Part material is a major factor in how clean a part can be. Some materials will naturally produce particles, and if the specification does not take this into account it will be tough to meet the specification. For instance, cast aluminum is a popular material for stamping parts in the automotive industry. Due to a variety of factors that occur during the production process and because of the nature of cast aluminum, the machining parts will continue to generate particles once they have been produced. These small aluminum particles are impossible to eliminate. If a specification calls for these particles to be eliminated, it will be virtually impossible to properly meet it.
The type of contaminants on the part is important. In some cases, a company may want to limit the size of a particle on the part, but neglect to determine if they want to limit all types of particles or just certain ones. A part may fail if a big enough particle of metal is not removed, but it may be unaffected if an even larger particle of another material is present. Before creating the specification, the manufacturer must know which types of particles will be present on their part and how they will affect the performance of the part. If 250 micron metal machining parts will make the machine fail, then that should be included in the specification. However, if on the same part, a 250 micron piece of silicone or another material will not cause the part to fail, then the manufacturer needs to make sure that the specification states that no metal particles of over 250 microns can be present, as opposed to no particles at all of over 250 microns. It may seem logical to eliminate all particles over that size, but different materials react differently and it may be unnecessarily wasteful and time-consuming to focus on eliminating all the particles if they are irrelevant to the performance of the part.
Finally, the cleaning specification must look at the process and setting of the cleaning. stamping parts are often tested in a laboratory, under lab conditions. The result is highly accurate testing, but it is not repeatable under factory conditions usually. The laboratory test is vital to the design of the specification and should not be ignored- but keep in mind real world conditions when implementing the results. In a factory setting, the welding parts cleaning machine will not be as well maintained as the one used for testing. It will be subject to the workers, who will not perform maintenance as regularly or thoroughly as the laboratory will. The general air conditions of the plant will also be much dirtier than the lab where the part was originally tested. When designing the specification, these unavoidable facts must be taken into account. If a specification can only be met in the sterile conditions of the laboratory, it is of no practical value in the production process. The specification, if implemented before being refined for the true production process, will be a sticking point in production and result in inefficiency.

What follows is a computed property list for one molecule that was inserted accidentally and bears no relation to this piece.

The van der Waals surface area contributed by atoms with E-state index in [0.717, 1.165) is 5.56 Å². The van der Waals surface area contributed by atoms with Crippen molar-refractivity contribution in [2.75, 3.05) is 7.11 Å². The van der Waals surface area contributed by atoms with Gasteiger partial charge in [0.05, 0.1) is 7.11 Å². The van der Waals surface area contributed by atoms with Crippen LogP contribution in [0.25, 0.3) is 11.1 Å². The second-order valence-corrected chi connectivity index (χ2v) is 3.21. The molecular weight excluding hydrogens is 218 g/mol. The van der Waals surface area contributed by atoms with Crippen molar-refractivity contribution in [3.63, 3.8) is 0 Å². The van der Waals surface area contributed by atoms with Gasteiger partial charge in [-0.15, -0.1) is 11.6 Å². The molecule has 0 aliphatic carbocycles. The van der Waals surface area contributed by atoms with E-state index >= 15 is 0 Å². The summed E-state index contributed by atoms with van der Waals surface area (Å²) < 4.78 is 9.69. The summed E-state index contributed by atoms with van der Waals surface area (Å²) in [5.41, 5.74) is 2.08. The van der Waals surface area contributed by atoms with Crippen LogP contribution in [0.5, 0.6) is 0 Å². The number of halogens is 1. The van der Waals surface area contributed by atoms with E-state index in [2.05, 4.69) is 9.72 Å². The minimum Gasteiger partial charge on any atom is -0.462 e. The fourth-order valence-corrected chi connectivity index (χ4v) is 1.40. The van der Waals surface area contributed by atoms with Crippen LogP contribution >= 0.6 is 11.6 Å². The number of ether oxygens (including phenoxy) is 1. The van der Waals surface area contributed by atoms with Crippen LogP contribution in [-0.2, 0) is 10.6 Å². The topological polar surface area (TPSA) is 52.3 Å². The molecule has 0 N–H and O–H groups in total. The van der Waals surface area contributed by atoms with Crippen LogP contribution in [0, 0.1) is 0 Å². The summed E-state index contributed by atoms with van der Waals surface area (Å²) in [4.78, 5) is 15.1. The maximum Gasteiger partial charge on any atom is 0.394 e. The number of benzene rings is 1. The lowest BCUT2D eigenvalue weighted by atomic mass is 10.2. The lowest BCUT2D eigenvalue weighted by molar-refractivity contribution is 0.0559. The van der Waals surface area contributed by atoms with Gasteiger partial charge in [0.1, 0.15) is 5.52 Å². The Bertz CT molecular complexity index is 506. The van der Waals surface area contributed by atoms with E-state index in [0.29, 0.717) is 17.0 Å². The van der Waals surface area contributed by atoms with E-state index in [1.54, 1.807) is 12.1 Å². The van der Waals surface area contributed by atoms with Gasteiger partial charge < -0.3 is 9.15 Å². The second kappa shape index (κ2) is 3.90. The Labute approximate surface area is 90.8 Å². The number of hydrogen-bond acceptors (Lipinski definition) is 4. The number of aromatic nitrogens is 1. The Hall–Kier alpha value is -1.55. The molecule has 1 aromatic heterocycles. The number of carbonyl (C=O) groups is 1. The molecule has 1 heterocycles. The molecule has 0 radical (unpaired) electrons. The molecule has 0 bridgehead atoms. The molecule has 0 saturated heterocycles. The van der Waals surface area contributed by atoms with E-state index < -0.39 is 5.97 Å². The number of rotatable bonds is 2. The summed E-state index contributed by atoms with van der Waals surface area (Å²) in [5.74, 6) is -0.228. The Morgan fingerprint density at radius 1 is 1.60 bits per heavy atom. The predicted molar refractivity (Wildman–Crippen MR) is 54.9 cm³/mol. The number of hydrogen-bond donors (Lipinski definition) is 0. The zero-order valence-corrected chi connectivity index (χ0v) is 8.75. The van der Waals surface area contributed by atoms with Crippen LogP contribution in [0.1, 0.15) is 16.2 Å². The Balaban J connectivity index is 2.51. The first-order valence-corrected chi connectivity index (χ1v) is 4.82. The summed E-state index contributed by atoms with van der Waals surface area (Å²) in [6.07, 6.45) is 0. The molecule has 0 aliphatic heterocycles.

Manufacturers that have their welding parts tested by an experienced welding parts cleaning laboratory can avoid many of the pitfalls that are along the road to creating a cleaning specification. By using a laboratory with a wealth of experience, the manufacturer can draw upon the cleaner’s experience with similar welding parts and specifications. They can work together to craft a specification that addresses the key issues affecting the part and is practical in the production phase. The co-operation between the two will result in a better, more efficient cleaning process and the best possible quality part.